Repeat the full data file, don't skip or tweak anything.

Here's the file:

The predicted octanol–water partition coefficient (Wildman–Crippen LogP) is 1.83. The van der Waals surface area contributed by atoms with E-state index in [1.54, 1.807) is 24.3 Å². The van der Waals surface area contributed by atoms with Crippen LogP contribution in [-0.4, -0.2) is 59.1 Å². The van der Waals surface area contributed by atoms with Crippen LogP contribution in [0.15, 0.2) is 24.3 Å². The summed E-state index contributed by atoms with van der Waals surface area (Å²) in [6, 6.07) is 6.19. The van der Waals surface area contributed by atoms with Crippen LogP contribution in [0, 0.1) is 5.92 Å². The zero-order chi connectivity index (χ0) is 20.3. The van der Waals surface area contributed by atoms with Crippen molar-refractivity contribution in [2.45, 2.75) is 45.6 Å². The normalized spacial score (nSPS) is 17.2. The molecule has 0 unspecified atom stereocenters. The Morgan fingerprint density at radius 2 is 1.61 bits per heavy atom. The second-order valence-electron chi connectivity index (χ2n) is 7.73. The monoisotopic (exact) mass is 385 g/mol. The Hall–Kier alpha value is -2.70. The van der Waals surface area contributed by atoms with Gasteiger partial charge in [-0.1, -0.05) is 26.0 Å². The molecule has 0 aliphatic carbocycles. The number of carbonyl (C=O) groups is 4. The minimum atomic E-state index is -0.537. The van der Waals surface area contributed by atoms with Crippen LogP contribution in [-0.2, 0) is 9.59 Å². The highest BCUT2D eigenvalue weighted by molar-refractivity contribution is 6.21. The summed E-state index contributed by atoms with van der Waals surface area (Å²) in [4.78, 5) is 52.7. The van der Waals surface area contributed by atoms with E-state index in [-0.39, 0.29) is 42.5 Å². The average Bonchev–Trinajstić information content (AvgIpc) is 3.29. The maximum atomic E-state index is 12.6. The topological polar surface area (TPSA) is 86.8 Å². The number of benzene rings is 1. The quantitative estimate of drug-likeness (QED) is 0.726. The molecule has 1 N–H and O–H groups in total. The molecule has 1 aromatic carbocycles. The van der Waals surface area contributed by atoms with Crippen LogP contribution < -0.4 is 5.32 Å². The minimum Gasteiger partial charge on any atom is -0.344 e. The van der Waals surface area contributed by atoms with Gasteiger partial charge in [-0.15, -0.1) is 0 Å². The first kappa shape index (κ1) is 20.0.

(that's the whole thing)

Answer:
The predicted octanol–water partition coefficient (Wildman–Crippen LogP) is 1.83. The van der Waals surface area contributed by atoms with E-state index in [1.54, 1.807) is 24.3 Å². The van der Waals surface area contributed by atoms with Crippen LogP contribution in [-0.4, -0.2) is 59.1 Å². The van der Waals surface area contributed by atoms with Crippen LogP contribution in [0.15, 0.2) is 24.3 Å². The summed E-state index contributed by atoms with van der Waals surface area (Å²) in [6, 6.07) is 6.19. The van der Waals surface area contributed by atoms with Crippen LogP contribution in [0, 0.1) is 5.92 Å². The zero-order chi connectivity index (χ0) is 20.3. The van der Waals surface area contributed by atoms with Crippen molar-refractivity contribution in [2.45, 2.75) is 45.6 Å². The normalized spacial score (nSPS) is 17.2. The molecule has 0 unspecified atom stereocenters. The Morgan fingerprint density at radius 2 is 1.61 bits per heavy atom. The second-order valence-electron chi connectivity index (χ2n) is 7.73. The monoisotopic (exact) mass is 385 g/mol. The Hall–Kier alpha value is -2.70. The van der Waals surface area contributed by atoms with Gasteiger partial charge in [-0.1, -0.05) is 26.0 Å². The molecule has 0 aliphatic carbocycles. The number of carbonyl (C=O) groups is 4. The minimum atomic E-state index is -0.537. The van der Waals surface area contributed by atoms with Crippen LogP contribution in [-0.2, 0) is 9.59 Å². The highest BCUT2D eigenvalue weighted by molar-refractivity contribution is 6.21. The summed E-state index contributed by atoms with van der Waals surface area (Å²) in [4.78, 5) is 52.7. The van der Waals surface area contributed by atoms with E-state index in [-0.39, 0.29) is 42.5 Å². The average Bonchev–Trinajstić information content (AvgIpc) is 3.29. The maximum atomic E-state index is 12.6. The topological polar surface area (TPSA) is 86.8 Å². The number of benzene rings is 1. The quantitative estimate of drug-likeness (QED) is 0.726. The molecule has 1 N–H and O–H groups in total. The molecule has 1 aromatic carbocycles. The van der Waals surface area contributed by atoms with Crippen LogP contribution < -0.4 is 5.32 Å². The minimum Gasteiger partial charge on any atom is -0.344 e. The van der Waals surface area contributed by atoms with Gasteiger partial charge in [-0.15, -0.1) is 0 Å². The first kappa shape index (κ1) is 20.0.